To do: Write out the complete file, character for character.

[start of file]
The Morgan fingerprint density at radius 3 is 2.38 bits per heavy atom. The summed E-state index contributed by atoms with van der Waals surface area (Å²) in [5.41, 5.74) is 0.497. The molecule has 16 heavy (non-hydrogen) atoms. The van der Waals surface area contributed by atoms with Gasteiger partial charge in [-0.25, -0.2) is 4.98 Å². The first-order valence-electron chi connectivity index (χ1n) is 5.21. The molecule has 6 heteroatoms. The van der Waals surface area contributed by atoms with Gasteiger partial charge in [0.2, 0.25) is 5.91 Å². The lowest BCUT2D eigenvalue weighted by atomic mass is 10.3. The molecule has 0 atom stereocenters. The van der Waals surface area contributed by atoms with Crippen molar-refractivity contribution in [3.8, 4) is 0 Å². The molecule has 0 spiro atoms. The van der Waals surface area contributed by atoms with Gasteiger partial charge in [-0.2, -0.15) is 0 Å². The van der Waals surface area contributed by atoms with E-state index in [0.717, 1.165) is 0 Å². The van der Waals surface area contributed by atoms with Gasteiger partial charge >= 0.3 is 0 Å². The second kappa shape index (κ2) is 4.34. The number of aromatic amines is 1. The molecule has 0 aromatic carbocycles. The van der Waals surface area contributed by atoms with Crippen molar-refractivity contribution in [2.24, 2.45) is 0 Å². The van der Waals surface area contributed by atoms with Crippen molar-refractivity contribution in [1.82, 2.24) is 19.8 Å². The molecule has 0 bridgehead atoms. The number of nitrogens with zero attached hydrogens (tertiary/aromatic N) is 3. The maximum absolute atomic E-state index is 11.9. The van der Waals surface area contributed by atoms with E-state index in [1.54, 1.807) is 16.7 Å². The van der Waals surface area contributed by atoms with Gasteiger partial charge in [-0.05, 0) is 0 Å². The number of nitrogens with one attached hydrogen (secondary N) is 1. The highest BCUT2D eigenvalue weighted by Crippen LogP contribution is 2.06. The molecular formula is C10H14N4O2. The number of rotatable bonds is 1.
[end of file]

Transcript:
The Morgan fingerprint density at radius 3 is 2.38 bits per heavy atom. The summed E-state index contributed by atoms with van der Waals surface area (Å²) in [5.41, 5.74) is 0.497. The molecule has 16 heavy (non-hydrogen) atoms. The van der Waals surface area contributed by atoms with Gasteiger partial charge in [-0.25, -0.2) is 4.98 Å². The first-order valence-electron chi connectivity index (χ1n) is 5.21. The molecule has 6 heteroatoms. The van der Waals surface area contributed by atoms with Gasteiger partial charge in [0.2, 0.25) is 5.91 Å². The lowest BCUT2D eigenvalue weighted by atomic mass is 10.3. The molecule has 0 atom stereocenters. The van der Waals surface area contributed by atoms with Crippen molar-refractivity contribution in [3.8, 4) is 0 Å². The molecule has 0 spiro atoms. The van der Waals surface area contributed by atoms with Gasteiger partial charge in [-0.2, -0.15) is 0 Å². The van der Waals surface area contributed by atoms with E-state index in [0.717, 1.165) is 0 Å². The van der Waals surface area contributed by atoms with Gasteiger partial charge >= 0.3 is 0 Å². The second kappa shape index (κ2) is 4.34. The number of aromatic amines is 1. The molecule has 0 aromatic carbocycles. The van der Waals surface area contributed by atoms with Crippen molar-refractivity contribution in [2.24, 2.45) is 0 Å². The van der Waals surface area contributed by atoms with Crippen molar-refractivity contribution in [1.82, 2.24) is 19.8 Å². The molecule has 0 bridgehead atoms. The number of nitrogens with zero attached hydrogens (tertiary/aromatic N) is 3. The maximum absolute atomic E-state index is 11.9. The van der Waals surface area contributed by atoms with E-state index in [1.54, 1.807) is 16.7 Å². The van der Waals surface area contributed by atoms with Gasteiger partial charge in [-0.05, 0) is 0 Å². The number of nitrogens with one attached hydrogen (secondary N) is 1. The highest BCUT2D eigenvalue weighted by Crippen LogP contribution is 2.06. The molecular formula is C10H14N4O2. The number of rotatable bonds is 1.